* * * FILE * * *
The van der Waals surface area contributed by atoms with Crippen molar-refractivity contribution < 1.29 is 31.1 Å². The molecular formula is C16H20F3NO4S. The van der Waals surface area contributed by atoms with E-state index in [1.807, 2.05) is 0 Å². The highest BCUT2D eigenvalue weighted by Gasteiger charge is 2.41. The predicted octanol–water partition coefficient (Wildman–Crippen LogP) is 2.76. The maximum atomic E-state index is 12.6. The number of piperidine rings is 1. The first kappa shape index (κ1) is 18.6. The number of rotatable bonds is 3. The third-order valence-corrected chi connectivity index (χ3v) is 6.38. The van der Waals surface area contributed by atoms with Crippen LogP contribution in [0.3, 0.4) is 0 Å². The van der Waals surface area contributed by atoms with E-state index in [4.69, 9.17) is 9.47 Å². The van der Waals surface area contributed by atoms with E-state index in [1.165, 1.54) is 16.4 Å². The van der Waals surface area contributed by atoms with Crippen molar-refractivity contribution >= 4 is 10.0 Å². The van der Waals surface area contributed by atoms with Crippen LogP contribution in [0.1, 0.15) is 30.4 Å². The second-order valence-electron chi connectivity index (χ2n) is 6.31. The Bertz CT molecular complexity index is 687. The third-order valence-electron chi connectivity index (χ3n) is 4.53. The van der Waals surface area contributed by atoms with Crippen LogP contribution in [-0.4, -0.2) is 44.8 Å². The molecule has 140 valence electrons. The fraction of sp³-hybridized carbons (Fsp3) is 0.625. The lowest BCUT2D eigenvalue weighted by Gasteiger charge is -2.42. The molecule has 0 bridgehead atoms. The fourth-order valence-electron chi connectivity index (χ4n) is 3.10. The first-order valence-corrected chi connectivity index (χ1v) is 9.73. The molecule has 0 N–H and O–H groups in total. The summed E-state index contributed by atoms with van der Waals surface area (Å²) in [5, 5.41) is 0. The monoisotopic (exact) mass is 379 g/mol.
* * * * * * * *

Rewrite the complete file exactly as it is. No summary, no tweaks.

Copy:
The van der Waals surface area contributed by atoms with Crippen molar-refractivity contribution < 1.29 is 31.1 Å². The molecular formula is C16H20F3NO4S. The van der Waals surface area contributed by atoms with E-state index in [1.807, 2.05) is 0 Å². The highest BCUT2D eigenvalue weighted by Gasteiger charge is 2.41. The predicted octanol–water partition coefficient (Wildman–Crippen LogP) is 2.76. The maximum atomic E-state index is 12.6. The number of piperidine rings is 1. The first kappa shape index (κ1) is 18.6. The number of rotatable bonds is 3. The third-order valence-corrected chi connectivity index (χ3v) is 6.38. The van der Waals surface area contributed by atoms with Crippen LogP contribution in [0.3, 0.4) is 0 Å². The van der Waals surface area contributed by atoms with E-state index in [4.69, 9.17) is 9.47 Å². The van der Waals surface area contributed by atoms with E-state index in [1.165, 1.54) is 16.4 Å². The van der Waals surface area contributed by atoms with Crippen molar-refractivity contribution >= 4 is 10.0 Å². The van der Waals surface area contributed by atoms with Crippen LogP contribution in [0.1, 0.15) is 30.4 Å². The second-order valence-electron chi connectivity index (χ2n) is 6.31. The Bertz CT molecular complexity index is 687. The third-order valence-electron chi connectivity index (χ3n) is 4.53. The van der Waals surface area contributed by atoms with Crippen LogP contribution in [-0.4, -0.2) is 44.8 Å². The molecule has 140 valence electrons. The fraction of sp³-hybridized carbons (Fsp3) is 0.625. The lowest BCUT2D eigenvalue weighted by Gasteiger charge is -2.42. The molecule has 0 bridgehead atoms. The fourth-order valence-electron chi connectivity index (χ4n) is 3.10. The first-order valence-corrected chi connectivity index (χ1v) is 9.73. The molecule has 0 N–H and O–H groups in total. The summed E-state index contributed by atoms with van der Waals surface area (Å²) in [5, 5.41) is 0. The monoisotopic (exact) mass is 379 g/mol.